By John Crook, Zap2It
For a rural Louisiana backwater, the tiny town of Bon Temps seems to be having a supernatural population explosion.
During the first three seasons of "True Blood," Bon Temps and its environs have seen an influx of vampires, werewolves and other shifters, as well as an ancient Greek creature known as a maenad. So who summoned the witches?
Series creator Alan Ball has entreated anyone writing about his show not to reveal several key surprises that come almost right out of the gate in the Sunday, June 26, fourth-season premiere of the smash HBO series, which makes writing about the first episode very tricky. So let's try this:
When we return to Bon Temps, Sookie Stackhouse (Anna Paquin) is still on the outs with the two main vampires in her life, former beau Bill Compton (Stephen Moyer) and studly "vampire sheriff" Eric Northman (Alexander Skarsgard). Her brother, Jason (Ryan Kwanten), is now an apparently responsible deputy at the local sheriff's department, which is a good thing, since acting sheriff Andy Bellefleur (Chris Bauer) apparently is not quite himself these days.
Elsewhere, last season's Romeo and Juliet, Hoyt and his vampire belle, Jessica (Jim Parrack, Deborah Ann Woll), are starting to feel the strains of their unconventional love affair, while Merlotte's waitress Arlene (Carrie Preston) harbors growing fears that her baby is a bad seed, and her boss, Sam (Sam Trammell), is struggling to control his recently revealed dark side while sorting through how he feels about his feckless brother, Tommy (Marshall Allman).
As far as the big picture goes, vampire spokeswoman Nan Flanagan (Jessica Tuck) frantically is trying to exert spin control in the wake of recently dispatched vampire monarch Russell Edgerton's bloody reign of terror -- and she has an apparent ally in the character who is now at the head of the Louisiana monarchy, a jaw-dropping change from the original Charlaine Harris novels that is sure to have fans buzzing.
But ah, yes: the witches.
They're a local coven, headed by an ungainly and near-inarticulate local woman named Marnie (theater great Fiona Shaw), whose initial meetings seem to be wholly in line with the nurturing Wiccan school of witchcraft, heavy on female empowerment, although their sessions also are attended by males including Jesus Velasquez (Kevin Alejandro), the nurse and witch who is eager for his current beau, Merlotte's cook (and fan favorite) Lafayette Reynolds (Nelsan Ellis), to explore. But to what end?
Alejandro freely admits he still has no idea.
"Actually, finding the character of Jesus was kind of difficult for me," the actor says. "I knew that he is a witch, so I studied what magic is, white magic and black magic. Different people use witchcraft for different things, for healing and for spells to work negative things. It's been difficult as the story unfolds, because you never know in what direction they're going to take your guy. It's hard to figure out that balance of is he good or is he bad without actually knowing.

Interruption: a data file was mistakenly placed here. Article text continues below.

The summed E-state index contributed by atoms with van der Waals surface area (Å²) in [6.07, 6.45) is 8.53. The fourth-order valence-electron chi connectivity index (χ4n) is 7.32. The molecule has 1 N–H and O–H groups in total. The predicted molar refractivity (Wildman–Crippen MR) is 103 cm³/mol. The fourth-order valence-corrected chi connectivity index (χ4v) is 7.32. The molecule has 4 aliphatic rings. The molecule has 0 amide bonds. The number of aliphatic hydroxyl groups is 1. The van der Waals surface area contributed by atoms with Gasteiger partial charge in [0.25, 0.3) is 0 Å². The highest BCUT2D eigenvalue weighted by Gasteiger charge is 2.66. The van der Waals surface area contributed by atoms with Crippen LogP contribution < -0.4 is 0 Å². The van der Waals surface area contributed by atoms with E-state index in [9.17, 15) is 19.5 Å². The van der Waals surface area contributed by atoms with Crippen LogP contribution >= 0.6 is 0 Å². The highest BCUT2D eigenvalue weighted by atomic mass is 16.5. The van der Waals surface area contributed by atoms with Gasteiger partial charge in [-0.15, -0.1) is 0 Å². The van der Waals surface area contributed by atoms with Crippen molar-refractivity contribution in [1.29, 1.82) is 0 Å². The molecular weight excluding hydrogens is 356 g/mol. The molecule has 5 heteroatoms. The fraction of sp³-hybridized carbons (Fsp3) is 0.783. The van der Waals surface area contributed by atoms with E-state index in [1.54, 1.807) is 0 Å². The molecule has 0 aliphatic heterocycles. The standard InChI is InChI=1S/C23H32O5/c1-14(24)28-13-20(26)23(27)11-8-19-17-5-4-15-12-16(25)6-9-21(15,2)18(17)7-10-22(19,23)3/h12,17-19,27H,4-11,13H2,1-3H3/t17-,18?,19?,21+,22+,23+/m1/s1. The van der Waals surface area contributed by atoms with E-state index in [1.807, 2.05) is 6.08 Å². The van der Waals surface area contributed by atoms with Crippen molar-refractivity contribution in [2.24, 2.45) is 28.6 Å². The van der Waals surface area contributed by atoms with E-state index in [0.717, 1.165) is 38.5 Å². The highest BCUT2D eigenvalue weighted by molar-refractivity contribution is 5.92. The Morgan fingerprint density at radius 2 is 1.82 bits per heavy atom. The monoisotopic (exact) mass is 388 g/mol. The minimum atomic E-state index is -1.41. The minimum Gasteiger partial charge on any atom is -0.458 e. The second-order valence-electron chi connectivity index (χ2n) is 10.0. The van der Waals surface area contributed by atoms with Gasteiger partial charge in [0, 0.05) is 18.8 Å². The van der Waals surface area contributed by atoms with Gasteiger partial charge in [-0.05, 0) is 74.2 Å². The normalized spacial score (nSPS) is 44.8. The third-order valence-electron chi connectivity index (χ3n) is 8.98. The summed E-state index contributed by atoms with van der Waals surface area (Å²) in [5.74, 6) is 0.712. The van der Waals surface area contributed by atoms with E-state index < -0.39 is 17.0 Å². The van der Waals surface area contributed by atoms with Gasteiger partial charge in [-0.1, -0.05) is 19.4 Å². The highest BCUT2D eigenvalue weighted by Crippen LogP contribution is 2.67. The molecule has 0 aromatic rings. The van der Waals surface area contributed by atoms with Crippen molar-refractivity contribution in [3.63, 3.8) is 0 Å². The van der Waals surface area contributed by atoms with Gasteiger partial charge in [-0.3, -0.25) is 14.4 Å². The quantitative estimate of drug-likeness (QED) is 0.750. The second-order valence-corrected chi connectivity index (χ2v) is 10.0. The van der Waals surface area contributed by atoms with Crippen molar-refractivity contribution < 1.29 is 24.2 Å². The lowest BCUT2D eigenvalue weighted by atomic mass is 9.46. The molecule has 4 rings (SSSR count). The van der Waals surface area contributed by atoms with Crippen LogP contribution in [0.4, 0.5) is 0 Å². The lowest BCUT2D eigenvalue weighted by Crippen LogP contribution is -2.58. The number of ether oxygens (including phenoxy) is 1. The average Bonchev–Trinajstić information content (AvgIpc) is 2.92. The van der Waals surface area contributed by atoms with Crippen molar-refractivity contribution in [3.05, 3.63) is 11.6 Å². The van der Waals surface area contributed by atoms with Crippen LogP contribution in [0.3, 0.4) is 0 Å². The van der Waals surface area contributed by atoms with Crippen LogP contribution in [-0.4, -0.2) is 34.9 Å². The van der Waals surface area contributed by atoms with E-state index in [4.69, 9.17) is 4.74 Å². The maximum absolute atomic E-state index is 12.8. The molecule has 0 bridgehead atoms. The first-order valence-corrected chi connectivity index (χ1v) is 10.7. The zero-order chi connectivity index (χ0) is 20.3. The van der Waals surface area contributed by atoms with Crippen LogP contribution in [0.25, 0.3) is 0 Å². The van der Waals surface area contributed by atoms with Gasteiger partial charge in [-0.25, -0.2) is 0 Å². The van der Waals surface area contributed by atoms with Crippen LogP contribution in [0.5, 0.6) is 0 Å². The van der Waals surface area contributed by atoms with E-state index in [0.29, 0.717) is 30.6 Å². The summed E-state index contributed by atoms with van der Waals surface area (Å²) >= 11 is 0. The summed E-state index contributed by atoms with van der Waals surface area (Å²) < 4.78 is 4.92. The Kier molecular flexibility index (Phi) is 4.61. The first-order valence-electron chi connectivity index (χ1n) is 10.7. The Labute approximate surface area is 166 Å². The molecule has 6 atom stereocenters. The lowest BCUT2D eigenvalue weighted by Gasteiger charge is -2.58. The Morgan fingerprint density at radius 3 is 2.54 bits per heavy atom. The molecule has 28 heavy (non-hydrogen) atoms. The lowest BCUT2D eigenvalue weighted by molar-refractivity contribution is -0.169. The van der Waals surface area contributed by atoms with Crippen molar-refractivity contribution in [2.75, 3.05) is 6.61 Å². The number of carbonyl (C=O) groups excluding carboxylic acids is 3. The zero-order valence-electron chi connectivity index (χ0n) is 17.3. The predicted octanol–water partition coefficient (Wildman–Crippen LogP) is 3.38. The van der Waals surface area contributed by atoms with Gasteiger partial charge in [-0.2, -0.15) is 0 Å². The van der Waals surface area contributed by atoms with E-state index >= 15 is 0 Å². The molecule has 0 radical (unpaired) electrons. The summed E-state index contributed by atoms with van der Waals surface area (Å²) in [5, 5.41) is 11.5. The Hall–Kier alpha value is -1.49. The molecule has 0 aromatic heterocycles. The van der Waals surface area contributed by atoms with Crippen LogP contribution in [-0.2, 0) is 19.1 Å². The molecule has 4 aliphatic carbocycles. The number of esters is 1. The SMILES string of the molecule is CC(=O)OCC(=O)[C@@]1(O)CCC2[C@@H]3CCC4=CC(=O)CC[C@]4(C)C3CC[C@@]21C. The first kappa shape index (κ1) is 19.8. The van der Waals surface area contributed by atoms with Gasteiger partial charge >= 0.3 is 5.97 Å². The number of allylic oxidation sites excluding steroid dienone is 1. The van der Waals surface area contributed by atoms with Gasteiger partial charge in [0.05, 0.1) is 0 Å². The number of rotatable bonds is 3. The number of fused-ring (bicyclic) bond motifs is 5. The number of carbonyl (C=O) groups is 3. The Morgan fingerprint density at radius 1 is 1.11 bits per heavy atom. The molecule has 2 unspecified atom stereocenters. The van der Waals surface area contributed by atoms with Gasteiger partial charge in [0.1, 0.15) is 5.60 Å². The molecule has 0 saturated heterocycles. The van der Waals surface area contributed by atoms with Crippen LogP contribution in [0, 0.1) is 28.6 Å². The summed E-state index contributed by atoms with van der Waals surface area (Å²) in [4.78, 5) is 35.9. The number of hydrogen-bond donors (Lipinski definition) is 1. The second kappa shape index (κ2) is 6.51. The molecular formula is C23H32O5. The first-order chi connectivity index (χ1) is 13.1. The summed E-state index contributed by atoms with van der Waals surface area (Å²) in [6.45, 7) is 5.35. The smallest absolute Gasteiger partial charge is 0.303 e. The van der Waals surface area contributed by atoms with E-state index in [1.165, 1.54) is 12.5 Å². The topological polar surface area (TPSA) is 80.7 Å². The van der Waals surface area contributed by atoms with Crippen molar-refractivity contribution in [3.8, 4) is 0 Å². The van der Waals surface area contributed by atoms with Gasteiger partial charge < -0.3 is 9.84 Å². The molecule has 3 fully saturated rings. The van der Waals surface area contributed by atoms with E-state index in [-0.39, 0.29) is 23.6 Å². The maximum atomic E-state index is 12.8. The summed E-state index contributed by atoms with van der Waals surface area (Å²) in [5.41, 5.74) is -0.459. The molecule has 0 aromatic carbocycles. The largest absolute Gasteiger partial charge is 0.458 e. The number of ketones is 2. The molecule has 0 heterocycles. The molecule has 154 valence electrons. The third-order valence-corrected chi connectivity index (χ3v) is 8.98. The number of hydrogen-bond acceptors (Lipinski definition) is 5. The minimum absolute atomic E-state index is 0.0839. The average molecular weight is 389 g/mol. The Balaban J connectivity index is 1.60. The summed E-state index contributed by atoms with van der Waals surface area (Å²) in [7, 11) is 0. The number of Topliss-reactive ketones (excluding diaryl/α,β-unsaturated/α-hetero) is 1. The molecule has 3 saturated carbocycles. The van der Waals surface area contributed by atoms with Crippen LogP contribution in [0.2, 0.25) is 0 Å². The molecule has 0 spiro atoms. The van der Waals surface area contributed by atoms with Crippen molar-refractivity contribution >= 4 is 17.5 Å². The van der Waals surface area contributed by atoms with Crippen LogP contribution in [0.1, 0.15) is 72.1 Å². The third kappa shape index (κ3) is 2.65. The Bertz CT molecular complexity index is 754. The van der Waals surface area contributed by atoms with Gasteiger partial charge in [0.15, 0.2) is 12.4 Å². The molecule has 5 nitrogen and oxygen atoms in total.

"I researched everything from Wicca to possession to rituals for healing to putting curses on people -- kind of everything, because like I said, I wasn't sure which way my character was going, and to this day I still don't know how good or bad Jesus is. I'm kind of running a fine line right now, but I'm having a great time."
Playing a character without knowing all his facets is nothing new to Ellis, who went through season one convinced that Lafayette, a fairly minor character in Harris' books, would buy the farm at the end of that season, just as he was killed off in the final scenes of the first book.
"And it was only after that table read that Alan Ball told me, in a very cavalier fashion, 'Oh, you know you're not dying,' " Ellis says. "So then I assumed the second season would be my year to die. I'm literally just now starting to think they might keep me around for the long haul, though."
Ellis is thrilled to be sharing scenes with Shaw, the brilliant Irish actress who worked with students at the Juilliard School in New York while Ellis was a freshman and she was starring on Broadway as Medea -- another witch, coincidentally.
"Fiona Shaw is a goddess to me," he says, recalling her stage performance. "She took the language of the play and made it somehow contemporary, and she made all these very dynamic choices that I never had seen in classical material. I remember she was eating a piece a cake onstage that the Nurse had given her, and she was doing this long speech, filled with heightened, dramatic language, and she suddenly stopped and said, 'This is good, isn't it?' I almost fell out of my seat, and the audience just roared in laughter.
"Her skill, this raw ability onstage, was magic, so to sit across from her at a table reading really gave me the jitters."